New York Mets: Steve Cohen to Better Analytics Department

Daniel Marcillo
Simeon Woods-Richardson
Mar 23, 2019; Lake Buena Vista, FL, USA; A view of the Grapefruit League logo on the hat of New York Mets second baseman Robinson Cano (24) prior to the game against the Atlanta Braves at Champion Stadium. Mandatory Credit: Aaron Doster-USA TODAY Sports

New owner Steve Cohen is looking to transform the New York Mets into something they never were under the Wilpon regime. Joe Pantorno’s of AM New York reported that Cohen’s most significant focus is on “beefing up the team’s analytics department” after spending years with the second smallest in baseball.

This does not mean the idea of signing Trevor Bauer or J.T. Realmuto is out the window. Cohen wants to make the Mets a well-rounded team that can spend money and finds undervalued players. Think about the Tampa Bay Rays or Oakland Athletics having the funds to supplement the cheap talent they find.

Spend Smart, Not Crazy

The Mets now find themselves in a unique situation with an owner who cares about putting a winning product on the field. They have spent money in prior offseasons, bringing in Wilson Ramos, Jed Lowrie, Rick Porcello, etc. but they were not championship level pieces. Instead of bringing in C or D level free agents, they can go after the A or B level players who make a big impact.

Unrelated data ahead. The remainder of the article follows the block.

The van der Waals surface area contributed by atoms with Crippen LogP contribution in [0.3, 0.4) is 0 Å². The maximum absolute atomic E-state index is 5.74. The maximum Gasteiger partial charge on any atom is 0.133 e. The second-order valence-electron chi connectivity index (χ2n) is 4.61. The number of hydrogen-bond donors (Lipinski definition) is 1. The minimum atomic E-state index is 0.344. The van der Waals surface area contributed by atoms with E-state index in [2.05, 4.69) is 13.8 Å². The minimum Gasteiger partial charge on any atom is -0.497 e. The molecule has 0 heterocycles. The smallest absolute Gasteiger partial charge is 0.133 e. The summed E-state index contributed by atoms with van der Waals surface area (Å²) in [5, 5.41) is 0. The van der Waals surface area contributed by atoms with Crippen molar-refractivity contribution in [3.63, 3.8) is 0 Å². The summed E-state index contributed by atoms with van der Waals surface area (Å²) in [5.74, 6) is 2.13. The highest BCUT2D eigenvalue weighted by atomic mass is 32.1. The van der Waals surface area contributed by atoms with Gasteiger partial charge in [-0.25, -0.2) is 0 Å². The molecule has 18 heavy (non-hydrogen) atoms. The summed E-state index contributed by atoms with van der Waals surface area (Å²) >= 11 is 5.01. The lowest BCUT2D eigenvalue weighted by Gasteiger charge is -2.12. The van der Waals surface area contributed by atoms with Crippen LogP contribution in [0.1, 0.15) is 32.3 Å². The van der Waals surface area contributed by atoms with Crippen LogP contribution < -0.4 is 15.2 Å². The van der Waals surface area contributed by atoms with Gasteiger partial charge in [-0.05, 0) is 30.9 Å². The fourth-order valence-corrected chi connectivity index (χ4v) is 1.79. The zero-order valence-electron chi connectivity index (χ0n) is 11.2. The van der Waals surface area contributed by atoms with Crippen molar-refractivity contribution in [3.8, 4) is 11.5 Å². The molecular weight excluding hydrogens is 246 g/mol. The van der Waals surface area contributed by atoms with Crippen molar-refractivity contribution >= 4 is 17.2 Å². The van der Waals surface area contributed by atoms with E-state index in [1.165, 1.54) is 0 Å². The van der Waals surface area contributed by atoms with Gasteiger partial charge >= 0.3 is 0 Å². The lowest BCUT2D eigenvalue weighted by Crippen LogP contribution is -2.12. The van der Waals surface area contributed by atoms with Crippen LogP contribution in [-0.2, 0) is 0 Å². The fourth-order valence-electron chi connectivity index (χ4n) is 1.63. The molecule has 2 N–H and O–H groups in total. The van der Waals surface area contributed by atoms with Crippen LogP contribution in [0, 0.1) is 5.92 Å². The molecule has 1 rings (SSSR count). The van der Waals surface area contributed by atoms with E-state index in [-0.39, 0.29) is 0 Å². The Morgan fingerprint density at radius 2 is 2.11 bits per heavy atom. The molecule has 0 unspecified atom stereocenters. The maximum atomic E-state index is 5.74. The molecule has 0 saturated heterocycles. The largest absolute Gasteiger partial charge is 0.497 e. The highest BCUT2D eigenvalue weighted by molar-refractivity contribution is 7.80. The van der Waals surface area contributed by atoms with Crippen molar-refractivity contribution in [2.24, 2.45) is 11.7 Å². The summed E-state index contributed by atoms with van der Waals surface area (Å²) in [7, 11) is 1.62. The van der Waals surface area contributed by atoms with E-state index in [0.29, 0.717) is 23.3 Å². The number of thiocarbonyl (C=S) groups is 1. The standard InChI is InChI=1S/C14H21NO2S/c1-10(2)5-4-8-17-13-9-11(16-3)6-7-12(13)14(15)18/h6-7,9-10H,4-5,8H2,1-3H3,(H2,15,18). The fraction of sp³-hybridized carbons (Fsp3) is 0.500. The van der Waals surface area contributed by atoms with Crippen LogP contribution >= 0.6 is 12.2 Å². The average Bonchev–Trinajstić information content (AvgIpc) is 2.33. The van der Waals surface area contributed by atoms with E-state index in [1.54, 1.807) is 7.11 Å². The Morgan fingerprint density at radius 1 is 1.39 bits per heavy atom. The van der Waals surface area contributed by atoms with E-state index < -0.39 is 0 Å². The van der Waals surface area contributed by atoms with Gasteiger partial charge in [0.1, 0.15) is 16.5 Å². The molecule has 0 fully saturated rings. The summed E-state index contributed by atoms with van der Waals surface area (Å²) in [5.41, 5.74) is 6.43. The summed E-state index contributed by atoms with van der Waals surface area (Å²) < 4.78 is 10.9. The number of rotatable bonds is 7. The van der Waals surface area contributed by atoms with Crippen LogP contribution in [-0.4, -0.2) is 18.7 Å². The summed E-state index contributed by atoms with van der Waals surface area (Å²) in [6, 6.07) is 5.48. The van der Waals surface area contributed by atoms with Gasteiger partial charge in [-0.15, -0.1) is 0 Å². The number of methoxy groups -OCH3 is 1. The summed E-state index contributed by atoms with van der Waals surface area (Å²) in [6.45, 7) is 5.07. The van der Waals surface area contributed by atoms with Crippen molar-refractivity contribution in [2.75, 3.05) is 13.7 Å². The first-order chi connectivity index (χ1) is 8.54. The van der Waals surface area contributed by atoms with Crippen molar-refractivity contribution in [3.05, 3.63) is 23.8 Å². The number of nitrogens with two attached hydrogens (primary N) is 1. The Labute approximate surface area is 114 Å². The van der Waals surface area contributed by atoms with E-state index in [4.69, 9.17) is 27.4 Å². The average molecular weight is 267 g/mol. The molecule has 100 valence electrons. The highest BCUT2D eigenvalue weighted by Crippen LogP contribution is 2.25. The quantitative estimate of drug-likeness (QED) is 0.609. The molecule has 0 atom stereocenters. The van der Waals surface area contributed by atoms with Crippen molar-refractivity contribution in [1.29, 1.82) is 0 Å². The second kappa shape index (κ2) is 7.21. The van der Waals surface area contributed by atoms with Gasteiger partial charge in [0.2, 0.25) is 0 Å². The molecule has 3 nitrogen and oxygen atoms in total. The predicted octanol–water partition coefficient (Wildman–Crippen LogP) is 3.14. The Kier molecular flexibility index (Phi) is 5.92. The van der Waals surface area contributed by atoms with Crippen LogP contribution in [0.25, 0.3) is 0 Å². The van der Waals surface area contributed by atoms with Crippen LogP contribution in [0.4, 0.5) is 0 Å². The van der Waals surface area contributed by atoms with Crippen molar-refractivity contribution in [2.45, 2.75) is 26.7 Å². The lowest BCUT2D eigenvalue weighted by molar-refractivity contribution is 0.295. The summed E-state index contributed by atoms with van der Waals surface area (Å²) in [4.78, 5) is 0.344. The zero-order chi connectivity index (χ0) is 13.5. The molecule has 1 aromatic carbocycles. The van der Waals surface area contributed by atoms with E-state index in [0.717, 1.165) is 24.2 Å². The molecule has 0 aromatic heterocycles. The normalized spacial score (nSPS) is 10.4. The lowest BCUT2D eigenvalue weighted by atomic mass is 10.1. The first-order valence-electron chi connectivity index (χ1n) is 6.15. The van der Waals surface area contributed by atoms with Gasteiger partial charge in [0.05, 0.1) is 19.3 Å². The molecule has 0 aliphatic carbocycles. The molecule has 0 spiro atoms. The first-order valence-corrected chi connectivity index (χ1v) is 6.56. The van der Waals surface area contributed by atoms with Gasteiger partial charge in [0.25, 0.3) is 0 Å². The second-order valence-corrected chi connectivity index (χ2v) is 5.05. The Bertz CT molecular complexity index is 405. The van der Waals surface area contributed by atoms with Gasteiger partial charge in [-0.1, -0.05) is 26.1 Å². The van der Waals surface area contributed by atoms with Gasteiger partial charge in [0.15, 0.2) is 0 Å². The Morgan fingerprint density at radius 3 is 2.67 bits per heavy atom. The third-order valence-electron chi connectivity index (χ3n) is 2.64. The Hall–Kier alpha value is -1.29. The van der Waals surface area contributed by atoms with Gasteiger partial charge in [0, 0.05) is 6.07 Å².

The foundation for a strong analytics department is in place. Sandy Alderson is back in the organization as team president after a couple of years away from the organization. Alderson was responsible for crafting the 2015 National League Championship team with a low budget. Even many of the players he drafted or signed were major contributors during the 2020 season.

What many fans do not understand is Alderson has experience building a team with and without money to spend. He was part of building the strong Oakland A’s team from the late 80s to the early 90s. Following that, he mentored Billy Beane on analytics to help create the Moneyball phenomenon. Alderson’s experience as CEO of the San Diego Padres also shows his ability to work in varied money situations.

Analytic Department

Adam Guttridge is less known among Mets fans as he is the leader of the three-person analytic department. He was a big reason why Jeff McNeil remained a Met and J.D. Davis became a Met last season. Guttridge co-created NEIFI (normalized empirical individual forecasting index) as part of the Milwaukee Brewers organization.

Much like anything in sports, a good foundation is needed for sustained success. With Cohen, Alderson, and Guttridge, there is finally leadership and competence within the Mets organization.